“I spent all this time working hard to make you a nice meal and half starved to death waiting for you to show up only to find out that you’ve already filled up on apples?” she scolded, brandishing the cooking knife in the boy’s face.

“Hey! Hey! Rayne! Knife!” Eryn replied, leaning away from her and looking worriedly at the blade that flashed in front of his face.

“What, you think I didn’t notice that I just happen to have a knife in my hand?”

“I’m still hungry!” Eryn blurted out. “I still want to eat. Now can you please get that thing out of my face?”

Rayne stepped back, smirking at the boy whose face was pale as a sheet.

“It’s not like I was going to poke you with it,” she laughed. “Haven’t you learned that by now?”

“I’ve learned that you’re scary,” Eryn replied, darting behind Razi for safety.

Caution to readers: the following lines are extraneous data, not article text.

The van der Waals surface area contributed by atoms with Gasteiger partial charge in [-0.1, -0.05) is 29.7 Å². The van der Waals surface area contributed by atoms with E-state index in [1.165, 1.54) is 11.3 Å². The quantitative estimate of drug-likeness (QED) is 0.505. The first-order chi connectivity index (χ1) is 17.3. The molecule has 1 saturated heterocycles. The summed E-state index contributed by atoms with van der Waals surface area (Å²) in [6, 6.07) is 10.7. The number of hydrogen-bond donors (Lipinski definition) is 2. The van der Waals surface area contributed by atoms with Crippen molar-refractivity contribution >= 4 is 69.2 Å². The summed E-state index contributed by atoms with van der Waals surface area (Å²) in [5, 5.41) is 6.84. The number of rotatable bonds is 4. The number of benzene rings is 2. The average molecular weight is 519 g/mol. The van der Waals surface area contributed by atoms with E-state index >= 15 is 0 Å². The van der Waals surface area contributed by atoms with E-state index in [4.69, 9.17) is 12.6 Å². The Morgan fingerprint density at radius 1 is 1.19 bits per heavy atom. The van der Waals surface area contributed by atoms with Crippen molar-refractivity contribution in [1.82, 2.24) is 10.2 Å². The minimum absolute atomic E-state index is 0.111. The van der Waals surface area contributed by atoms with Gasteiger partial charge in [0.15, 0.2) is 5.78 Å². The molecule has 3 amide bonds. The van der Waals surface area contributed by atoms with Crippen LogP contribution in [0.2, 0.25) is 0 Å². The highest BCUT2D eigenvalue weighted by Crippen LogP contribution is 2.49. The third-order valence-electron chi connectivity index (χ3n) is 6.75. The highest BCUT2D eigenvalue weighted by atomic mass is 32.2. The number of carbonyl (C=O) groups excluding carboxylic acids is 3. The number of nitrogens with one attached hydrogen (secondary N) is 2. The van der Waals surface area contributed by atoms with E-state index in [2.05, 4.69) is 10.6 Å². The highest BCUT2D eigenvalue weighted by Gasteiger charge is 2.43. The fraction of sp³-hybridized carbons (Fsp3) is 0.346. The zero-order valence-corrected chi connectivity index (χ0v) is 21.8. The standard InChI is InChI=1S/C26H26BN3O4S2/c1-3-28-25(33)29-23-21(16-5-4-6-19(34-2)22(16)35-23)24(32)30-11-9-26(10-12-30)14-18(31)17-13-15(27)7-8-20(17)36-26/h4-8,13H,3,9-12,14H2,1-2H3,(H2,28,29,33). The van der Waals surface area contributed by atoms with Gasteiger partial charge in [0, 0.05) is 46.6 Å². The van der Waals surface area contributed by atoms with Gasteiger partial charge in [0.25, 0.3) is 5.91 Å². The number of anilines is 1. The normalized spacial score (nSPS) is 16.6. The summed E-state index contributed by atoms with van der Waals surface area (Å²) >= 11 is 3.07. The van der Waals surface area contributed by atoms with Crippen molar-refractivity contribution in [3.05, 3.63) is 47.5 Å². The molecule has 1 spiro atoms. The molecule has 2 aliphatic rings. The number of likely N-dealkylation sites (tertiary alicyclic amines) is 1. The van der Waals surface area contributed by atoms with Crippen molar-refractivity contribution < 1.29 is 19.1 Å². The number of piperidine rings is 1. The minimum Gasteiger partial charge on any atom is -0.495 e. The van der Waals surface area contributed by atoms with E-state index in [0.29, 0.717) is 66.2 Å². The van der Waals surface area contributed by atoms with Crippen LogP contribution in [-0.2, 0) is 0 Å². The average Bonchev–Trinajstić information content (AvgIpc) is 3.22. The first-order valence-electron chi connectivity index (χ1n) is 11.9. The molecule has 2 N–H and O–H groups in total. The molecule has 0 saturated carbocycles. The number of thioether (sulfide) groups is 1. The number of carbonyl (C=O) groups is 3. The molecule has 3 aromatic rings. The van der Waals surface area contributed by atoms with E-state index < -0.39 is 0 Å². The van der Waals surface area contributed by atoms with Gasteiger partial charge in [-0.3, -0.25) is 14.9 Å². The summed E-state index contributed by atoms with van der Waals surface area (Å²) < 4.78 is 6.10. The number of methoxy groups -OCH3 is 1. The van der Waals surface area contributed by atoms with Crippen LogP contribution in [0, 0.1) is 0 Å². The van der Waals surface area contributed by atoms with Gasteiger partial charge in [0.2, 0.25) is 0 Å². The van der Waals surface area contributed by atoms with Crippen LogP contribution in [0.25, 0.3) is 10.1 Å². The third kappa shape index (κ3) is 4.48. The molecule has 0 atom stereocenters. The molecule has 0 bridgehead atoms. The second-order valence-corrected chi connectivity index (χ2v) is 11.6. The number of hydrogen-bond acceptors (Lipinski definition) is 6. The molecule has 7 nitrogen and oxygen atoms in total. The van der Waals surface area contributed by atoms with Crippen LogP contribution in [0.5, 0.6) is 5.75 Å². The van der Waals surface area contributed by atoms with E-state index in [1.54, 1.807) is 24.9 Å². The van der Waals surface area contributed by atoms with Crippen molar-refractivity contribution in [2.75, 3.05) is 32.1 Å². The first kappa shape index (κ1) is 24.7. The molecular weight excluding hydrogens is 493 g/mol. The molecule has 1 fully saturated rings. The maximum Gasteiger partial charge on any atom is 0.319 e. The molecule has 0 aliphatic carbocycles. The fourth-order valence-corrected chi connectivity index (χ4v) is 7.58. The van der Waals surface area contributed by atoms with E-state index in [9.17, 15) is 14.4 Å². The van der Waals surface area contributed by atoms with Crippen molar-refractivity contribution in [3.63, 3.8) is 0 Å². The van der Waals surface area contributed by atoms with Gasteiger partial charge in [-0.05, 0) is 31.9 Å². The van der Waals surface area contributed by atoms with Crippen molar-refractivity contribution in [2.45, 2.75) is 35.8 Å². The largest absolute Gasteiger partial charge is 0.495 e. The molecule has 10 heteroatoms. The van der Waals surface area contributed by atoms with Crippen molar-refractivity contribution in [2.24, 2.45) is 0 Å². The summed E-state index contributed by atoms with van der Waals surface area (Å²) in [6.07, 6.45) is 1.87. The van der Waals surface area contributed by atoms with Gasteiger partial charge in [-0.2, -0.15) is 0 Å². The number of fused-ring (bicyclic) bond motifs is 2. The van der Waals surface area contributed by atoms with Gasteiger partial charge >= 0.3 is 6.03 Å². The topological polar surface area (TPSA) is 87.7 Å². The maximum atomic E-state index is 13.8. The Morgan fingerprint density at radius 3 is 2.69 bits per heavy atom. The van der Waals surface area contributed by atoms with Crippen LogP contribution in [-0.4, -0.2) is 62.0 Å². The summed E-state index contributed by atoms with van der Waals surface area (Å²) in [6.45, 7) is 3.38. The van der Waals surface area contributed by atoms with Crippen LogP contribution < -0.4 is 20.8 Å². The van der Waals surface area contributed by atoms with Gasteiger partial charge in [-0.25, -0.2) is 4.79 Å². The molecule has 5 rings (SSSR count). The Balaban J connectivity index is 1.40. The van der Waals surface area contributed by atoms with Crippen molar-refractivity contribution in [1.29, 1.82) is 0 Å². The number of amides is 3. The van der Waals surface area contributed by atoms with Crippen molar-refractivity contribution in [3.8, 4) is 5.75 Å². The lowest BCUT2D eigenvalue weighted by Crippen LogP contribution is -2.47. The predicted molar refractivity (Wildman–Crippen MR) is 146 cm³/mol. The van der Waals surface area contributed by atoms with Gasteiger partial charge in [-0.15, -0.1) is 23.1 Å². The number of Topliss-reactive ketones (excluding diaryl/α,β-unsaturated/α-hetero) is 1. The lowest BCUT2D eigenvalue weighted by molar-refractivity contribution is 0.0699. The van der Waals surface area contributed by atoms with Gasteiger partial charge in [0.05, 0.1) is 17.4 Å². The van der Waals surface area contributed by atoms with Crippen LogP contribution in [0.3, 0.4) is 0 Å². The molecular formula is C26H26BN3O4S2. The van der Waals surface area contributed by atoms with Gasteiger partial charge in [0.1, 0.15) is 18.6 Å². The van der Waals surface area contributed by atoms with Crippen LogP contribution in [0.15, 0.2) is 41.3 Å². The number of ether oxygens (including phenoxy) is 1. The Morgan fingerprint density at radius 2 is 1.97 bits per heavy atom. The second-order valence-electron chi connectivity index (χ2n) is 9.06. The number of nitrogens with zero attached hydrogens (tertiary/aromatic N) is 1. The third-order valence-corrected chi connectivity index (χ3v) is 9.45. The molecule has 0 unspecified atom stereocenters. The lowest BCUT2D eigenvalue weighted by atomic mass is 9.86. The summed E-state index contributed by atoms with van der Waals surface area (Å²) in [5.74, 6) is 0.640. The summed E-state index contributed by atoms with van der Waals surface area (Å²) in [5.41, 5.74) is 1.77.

“Says the mighty hero as he hides behind a girl,” Gavin said sarcastically, heading toward the door. “Well, while you’re cowering in fear of a cooking knife, I’m going to have breakfast.”

It was as though “breakfast” was a magic word, for in an instant Eryn had darted out from behind Razi and into their oak tree home nearby.

“Hah! Gets him every time,” Rayne grinned broadly.

“You’re mean, you know that?” Razi sighed with a small smile of amusement.

“Meh,” Rayne shrugged. “It’s just too much fun to resist.”

Razi rolled her eyes, then stepped through the door, Rayne following close behind.